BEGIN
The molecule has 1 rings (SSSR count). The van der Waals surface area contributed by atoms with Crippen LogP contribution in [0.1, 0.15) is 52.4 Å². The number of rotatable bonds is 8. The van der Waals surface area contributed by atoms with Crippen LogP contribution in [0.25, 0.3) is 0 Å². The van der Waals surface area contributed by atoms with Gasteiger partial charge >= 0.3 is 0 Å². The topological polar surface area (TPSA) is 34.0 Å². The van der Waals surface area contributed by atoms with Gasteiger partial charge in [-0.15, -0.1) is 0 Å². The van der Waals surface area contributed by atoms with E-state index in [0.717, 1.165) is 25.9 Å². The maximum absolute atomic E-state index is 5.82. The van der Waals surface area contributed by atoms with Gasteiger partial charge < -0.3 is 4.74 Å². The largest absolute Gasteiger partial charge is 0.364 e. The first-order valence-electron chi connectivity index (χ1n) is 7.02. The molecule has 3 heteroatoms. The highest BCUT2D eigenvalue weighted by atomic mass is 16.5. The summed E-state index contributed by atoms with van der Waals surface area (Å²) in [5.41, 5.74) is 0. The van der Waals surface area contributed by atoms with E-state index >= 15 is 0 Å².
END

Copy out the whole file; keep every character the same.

The molecule has 1 rings (SSSR count). The van der Waals surface area contributed by atoms with Crippen LogP contribution in [0.1, 0.15) is 52.4 Å². The number of rotatable bonds is 8. The van der Waals surface area contributed by atoms with Crippen LogP contribution in [0.25, 0.3) is 0 Å². The van der Waals surface area contributed by atoms with Gasteiger partial charge >= 0.3 is 0 Å². The topological polar surface area (TPSA) is 34.0 Å². The van der Waals surface area contributed by atoms with Gasteiger partial charge in [-0.15, -0.1) is 0 Å². The van der Waals surface area contributed by atoms with E-state index in [0.717, 1.165) is 25.9 Å². The maximum absolute atomic E-state index is 5.82. The van der Waals surface area contributed by atoms with Gasteiger partial charge < -0.3 is 4.74 Å². The largest absolute Gasteiger partial charge is 0.364 e. The first-order valence-electron chi connectivity index (χ1n) is 7.02. The molecule has 3 heteroatoms. The highest BCUT2D eigenvalue weighted by atomic mass is 16.5. The summed E-state index contributed by atoms with van der Waals surface area (Å²) in [5.41, 5.74) is 0. The van der Waals surface area contributed by atoms with E-state index >= 15 is 0 Å².